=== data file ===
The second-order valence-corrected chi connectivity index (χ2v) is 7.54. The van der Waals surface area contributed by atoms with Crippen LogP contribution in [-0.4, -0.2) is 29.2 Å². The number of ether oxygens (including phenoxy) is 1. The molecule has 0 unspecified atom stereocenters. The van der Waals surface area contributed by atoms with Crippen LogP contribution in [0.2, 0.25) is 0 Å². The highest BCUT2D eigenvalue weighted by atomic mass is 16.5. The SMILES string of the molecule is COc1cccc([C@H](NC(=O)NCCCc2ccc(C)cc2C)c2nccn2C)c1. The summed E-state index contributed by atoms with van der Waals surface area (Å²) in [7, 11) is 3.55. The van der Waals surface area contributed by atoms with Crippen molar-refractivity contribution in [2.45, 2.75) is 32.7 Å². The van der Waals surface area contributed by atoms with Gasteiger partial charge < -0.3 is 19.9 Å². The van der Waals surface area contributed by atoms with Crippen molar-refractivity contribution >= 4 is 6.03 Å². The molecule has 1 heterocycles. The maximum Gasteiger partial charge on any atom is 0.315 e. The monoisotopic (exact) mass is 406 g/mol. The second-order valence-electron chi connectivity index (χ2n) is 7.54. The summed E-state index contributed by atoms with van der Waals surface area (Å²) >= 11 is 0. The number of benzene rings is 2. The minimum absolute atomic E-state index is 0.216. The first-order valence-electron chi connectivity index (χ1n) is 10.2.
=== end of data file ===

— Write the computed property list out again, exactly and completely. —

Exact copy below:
The second-order valence-corrected chi connectivity index (χ2v) is 7.54. The van der Waals surface area contributed by atoms with Crippen LogP contribution in [-0.4, -0.2) is 29.2 Å². The number of ether oxygens (including phenoxy) is 1. The molecule has 0 unspecified atom stereocenters. The van der Waals surface area contributed by atoms with Crippen LogP contribution in [0.2, 0.25) is 0 Å². The highest BCUT2D eigenvalue weighted by atomic mass is 16.5. The SMILES string of the molecule is COc1cccc([C@H](NC(=O)NCCCc2ccc(C)cc2C)c2nccn2C)c1. The summed E-state index contributed by atoms with van der Waals surface area (Å²) in [7, 11) is 3.55. The van der Waals surface area contributed by atoms with Crippen molar-refractivity contribution in [2.45, 2.75) is 32.7 Å². The van der Waals surface area contributed by atoms with Gasteiger partial charge < -0.3 is 19.9 Å². The van der Waals surface area contributed by atoms with Crippen molar-refractivity contribution >= 4 is 6.03 Å². The molecule has 1 heterocycles. The maximum Gasteiger partial charge on any atom is 0.315 e. The monoisotopic (exact) mass is 406 g/mol. The second-order valence-electron chi connectivity index (χ2n) is 7.54. The summed E-state index contributed by atoms with van der Waals surface area (Å²) >= 11 is 0. The number of benzene rings is 2. The minimum absolute atomic E-state index is 0.216. The first-order valence-electron chi connectivity index (χ1n) is 10.2.